Sikkim boasts of over 552 different species of birds and about 690 species of butterflies. The unique bearded vulture with its 10 feet wing span can be found in Sikkim. Other species of birds like the Himalayan Griffon and Impeyan Pheasant are delights of bird lovers. You can also spot the Red Panda in Sikkim. It also houses 35 species of Rhododendrons, as many as 600 types of orchids, 240 species of ferns and trees and 150 varieties of gladioli. Reason enough for the state to host the International Flower Festival every year!
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Common Green Magpie
This bird seeks food both on the ground and in trees, and takes a very high percentage of animal prey from countless invertebrates, small reptiles, mammals and young birds and eggs. The voice is quite varied but often a harsh peep-peep. It also frequently whistles and chatters. – @_lifeandlens, Instagram
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I spent a day in Sikkim running after these flapping beauties. It was such a fun experience chasing them and waiting for them to slow down as I hurried to click them!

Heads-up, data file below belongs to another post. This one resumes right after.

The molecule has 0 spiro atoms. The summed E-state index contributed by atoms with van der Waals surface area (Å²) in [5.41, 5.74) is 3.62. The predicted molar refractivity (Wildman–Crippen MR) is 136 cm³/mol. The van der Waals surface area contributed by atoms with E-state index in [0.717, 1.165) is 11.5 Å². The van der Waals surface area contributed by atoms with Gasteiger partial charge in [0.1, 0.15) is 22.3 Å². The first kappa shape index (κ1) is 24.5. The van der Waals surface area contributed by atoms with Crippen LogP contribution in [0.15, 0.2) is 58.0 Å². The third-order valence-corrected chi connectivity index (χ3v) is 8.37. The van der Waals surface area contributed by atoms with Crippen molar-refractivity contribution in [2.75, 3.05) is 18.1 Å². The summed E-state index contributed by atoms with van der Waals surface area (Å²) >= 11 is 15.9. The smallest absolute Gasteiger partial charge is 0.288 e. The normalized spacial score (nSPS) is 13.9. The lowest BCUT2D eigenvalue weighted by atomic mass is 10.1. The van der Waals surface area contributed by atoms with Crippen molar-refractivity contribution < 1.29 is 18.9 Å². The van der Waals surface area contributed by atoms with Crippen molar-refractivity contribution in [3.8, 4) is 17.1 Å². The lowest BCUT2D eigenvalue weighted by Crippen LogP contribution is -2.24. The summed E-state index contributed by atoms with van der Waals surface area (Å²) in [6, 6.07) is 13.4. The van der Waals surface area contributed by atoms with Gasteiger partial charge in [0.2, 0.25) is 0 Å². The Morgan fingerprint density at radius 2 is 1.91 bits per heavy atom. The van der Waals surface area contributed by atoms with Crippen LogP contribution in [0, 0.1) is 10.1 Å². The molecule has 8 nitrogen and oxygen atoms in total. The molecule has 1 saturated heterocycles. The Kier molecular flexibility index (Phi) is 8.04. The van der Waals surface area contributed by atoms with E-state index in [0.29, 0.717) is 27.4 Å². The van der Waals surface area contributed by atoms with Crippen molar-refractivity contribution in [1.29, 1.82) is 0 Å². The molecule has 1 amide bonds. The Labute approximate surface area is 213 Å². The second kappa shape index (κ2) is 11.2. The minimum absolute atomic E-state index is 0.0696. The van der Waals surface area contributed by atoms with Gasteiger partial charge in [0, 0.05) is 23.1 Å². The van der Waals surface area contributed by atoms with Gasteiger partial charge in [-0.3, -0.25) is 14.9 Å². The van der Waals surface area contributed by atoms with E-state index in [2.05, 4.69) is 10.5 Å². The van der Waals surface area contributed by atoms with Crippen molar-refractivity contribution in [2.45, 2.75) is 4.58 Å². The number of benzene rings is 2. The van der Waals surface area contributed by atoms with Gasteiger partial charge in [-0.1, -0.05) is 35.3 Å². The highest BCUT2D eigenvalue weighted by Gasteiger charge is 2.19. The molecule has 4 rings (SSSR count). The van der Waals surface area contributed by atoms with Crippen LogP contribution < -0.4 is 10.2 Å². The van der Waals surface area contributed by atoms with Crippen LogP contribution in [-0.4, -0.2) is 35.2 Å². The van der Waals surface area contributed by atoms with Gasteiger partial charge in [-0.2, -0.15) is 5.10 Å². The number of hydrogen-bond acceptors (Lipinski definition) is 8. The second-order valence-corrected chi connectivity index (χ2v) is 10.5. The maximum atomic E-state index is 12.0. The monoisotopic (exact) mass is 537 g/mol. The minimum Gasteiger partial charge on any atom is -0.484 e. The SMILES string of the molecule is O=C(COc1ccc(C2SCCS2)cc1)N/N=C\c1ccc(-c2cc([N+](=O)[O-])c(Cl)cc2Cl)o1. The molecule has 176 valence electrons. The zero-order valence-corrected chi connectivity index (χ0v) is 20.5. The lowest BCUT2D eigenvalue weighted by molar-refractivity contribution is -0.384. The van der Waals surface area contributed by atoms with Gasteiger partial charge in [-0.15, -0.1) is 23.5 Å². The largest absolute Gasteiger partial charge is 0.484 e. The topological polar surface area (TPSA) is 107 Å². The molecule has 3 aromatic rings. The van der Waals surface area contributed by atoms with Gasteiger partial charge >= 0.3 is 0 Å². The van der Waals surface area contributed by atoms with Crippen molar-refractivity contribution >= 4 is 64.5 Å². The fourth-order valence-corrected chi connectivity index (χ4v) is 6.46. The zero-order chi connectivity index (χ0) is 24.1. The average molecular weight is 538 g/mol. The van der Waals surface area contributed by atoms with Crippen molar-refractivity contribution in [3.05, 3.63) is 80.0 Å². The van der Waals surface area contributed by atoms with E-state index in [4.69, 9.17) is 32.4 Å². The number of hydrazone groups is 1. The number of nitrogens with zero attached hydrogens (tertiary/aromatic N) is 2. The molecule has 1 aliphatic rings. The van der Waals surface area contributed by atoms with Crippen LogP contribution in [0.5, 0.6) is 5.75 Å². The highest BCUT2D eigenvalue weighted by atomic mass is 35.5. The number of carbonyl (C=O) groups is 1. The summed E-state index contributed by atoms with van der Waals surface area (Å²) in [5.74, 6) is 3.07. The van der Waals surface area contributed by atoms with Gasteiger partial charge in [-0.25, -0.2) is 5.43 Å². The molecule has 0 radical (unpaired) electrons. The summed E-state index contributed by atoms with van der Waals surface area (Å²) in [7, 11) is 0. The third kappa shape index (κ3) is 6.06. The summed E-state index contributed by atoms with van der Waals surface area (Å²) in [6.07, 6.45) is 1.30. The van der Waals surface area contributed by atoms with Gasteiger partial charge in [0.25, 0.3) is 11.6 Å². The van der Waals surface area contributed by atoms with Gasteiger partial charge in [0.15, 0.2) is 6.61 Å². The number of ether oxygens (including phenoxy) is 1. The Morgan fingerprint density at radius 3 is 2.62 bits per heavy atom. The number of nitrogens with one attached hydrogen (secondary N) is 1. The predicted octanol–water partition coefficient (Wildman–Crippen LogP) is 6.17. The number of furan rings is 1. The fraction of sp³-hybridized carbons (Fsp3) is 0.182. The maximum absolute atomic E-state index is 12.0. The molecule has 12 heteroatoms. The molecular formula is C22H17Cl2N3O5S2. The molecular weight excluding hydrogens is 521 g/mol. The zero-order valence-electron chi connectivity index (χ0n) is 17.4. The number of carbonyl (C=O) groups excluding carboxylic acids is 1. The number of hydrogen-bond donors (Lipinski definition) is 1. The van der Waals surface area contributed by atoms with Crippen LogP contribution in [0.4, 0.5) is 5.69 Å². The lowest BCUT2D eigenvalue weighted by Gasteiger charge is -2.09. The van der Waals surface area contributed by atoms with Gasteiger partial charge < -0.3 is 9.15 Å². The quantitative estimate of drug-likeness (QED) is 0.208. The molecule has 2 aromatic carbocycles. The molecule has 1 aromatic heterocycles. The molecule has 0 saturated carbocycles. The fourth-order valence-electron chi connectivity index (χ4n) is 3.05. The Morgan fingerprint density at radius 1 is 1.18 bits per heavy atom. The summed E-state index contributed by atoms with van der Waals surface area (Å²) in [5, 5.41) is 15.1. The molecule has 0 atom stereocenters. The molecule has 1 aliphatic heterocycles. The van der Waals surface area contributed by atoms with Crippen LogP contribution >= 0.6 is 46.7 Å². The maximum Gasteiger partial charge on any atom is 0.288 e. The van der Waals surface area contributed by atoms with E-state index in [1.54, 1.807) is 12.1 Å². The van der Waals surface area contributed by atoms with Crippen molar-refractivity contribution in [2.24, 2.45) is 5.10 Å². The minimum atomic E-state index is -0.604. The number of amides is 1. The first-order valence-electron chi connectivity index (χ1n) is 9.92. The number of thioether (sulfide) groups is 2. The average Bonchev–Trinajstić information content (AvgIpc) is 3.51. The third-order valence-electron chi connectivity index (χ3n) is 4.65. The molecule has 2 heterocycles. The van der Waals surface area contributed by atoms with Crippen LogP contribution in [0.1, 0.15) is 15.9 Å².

Sikkim is filled with tradition and history and it is important to commemorate a trip to this enchanted state and bring a little bit of this history back home. Located at the furthermost edge of Tibet Road is the large Sales Emporium. This is one of the best shopping destinations in Sikkim if you are looking for authentic Sikkimese handcrafted items and artwork. MG Road is one of the commercial areas of Gangtok and is largely famous for traditional Sikkimese cups, Thangkas and Choksi table designs. This vast road is lined with numerous shops on both sides! Market is closed on Tuesdays so make sure to plan your shopping trips accordingly.